At least five female Progressive Conservative staffers received sexually inappropriate texts with photos attached from a former top aide to Premier Doug Ford, sources told the Star.
Complaints about late-night messages from Andrew Kimber, Ford’s executive director of issues management and legislative affairs — including pictures of him in underwear — led to his sudden departure last Friday morning.
Breaking his silence for the first time since the allegations surfaced, Kimber said in a Twitter statement Thursday that he is sorry for his “unacceptable” conduct.
“I unreservedly apologize for the pain I have caused others by my recent actions,” he wrote.
“Everyone has the right to live and work free from harassment, and I’m sorry for those who I have hurt. I am also sorry to my friends and colleagues in the Ford government and the disservice I brought to the office,” Kimber added.
The texts from Kimber, who until recently occupied one of the top positions in the premier’s office, began during last spring’s Ontario election campaign and continued until recently, several sources said. They suggested alcohol was a contributing factor.
With Kimber in a key job, the power imbalance between him and the subjects of his texts grew wider, raising deeper concerns about the unwanted missives, Conservative sources said.
The texts were first flagged by one complainant before four more came forward, one insider told the Star.
“He lasted about a minute when we found out,” said Ford, who has offered to arrange counselling services for any staff requesting it.
Kimber’s departure was not mentioned in any press release. Associates said he is travelling abroad this week.
Ironically, Kimber was ousted last Friday shortly after telling superiors in the premier’s office about an allegation that former economic development minister Jim Wilson made a sexually inappropriate remark to a male staffer the night before, Conservative party sources said Thursday.
“As soon as I found out, within hours, they were done, they were gone,” Ford said earlier this week in his first comments about the scandals. An independent firm has been hired to investigate the complaints.
Wilson’s resignation from cabinet and the PC caucus, submitted at the request of Ford, was announced in a press release Nov. 2 at dinnertime after a dramatic day behind closed doors in the premier’s office. Earlier that day, Wilson, a veteran minister from the previous Harris and Eves governments, Ford, then-transportation minister John Yakabuski and Sarnia-Lambton MPP Bob Bailey were in Sarnia to announce the first “open for business” border sign.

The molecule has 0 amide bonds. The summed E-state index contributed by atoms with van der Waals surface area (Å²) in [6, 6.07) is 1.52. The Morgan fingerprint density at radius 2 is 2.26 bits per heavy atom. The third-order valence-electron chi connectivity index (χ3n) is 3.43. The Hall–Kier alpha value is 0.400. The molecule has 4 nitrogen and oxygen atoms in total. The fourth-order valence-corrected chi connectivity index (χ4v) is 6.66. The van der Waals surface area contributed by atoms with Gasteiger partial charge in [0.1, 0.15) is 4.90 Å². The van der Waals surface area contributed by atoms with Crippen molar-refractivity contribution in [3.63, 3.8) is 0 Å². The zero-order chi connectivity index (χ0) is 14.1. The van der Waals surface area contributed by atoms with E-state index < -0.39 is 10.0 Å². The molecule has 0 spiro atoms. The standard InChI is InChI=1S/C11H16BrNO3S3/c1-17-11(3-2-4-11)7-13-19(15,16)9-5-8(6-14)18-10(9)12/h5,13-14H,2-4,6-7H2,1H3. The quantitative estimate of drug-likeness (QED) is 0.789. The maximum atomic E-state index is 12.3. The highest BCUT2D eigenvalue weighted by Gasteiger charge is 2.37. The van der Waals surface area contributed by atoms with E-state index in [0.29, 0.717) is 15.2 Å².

Unbeknownst to Wilson, officials had begun setting the wheels in motion during the Sarnia trip.
The premier defended his initial decision not to say Wilson was leaving because of a sexual misconduct complaint, instead approving a press release stating only that the minister had quit to seek addiction treatment, because he wanted to shield accusers of the two men from media attention.
Following the sign unveiling, the premier and ministers toured the local raceway and held a round-table discuss with Sarnia-area business leaders before returning to Toronto, where Ford remained tight-lipped for days. He shuffled his cabinet early Monday morning to replace Wilson, moved Yakabuski to natural resources and forestry and did not make any public comments until Tuesday.
“I have zero tolerance for this behaviour,” he told reporters Wednesday in an air force museum at CFB Trenton. “I want to make sure that every single person on our team at Queen’s Park knows they’re going to have a safe environment.”
When confronted with the staffer’s allegation by the premier’s office officials in Toronto, Wilson said he could not remember making any inappropriate remarks, said Conservative sources.
Wilson has not replied to repeated requests for comment from the Star. He has entered a rehab facility for alcohol addiction.
At Queen’s Park, interim Liberal leader John Fraser wondered why it took so long for Ford to act but said the premier has since explained himself.
“I think the air is cleared,” said Fraser.
But Fraser said the government should have been “straightforward and transparent” last Friday instead of issuing a statement that proved to only be half of the story.
Deputy NDP Leader Sara Singh called the statement a “lie of omission” and accused Ford of trying to cover up the scandal.
“Protecting a victim of sexual misconduct is the right thing to do. Protecting a powerful man accused of sexual misconduct isn’t. Pretending that those things are at odds with each other is wrong,” Singh said in a statement.
Rob Ferguson is a Toronto-based reporter covering Ontario politics. Follow him on Twitter: @robferguson1
Robert Benzie is the Star’s Queen’s Park bureau chief and a reporter covering Ontario politics. Follow him on Twitter: @robertbenzie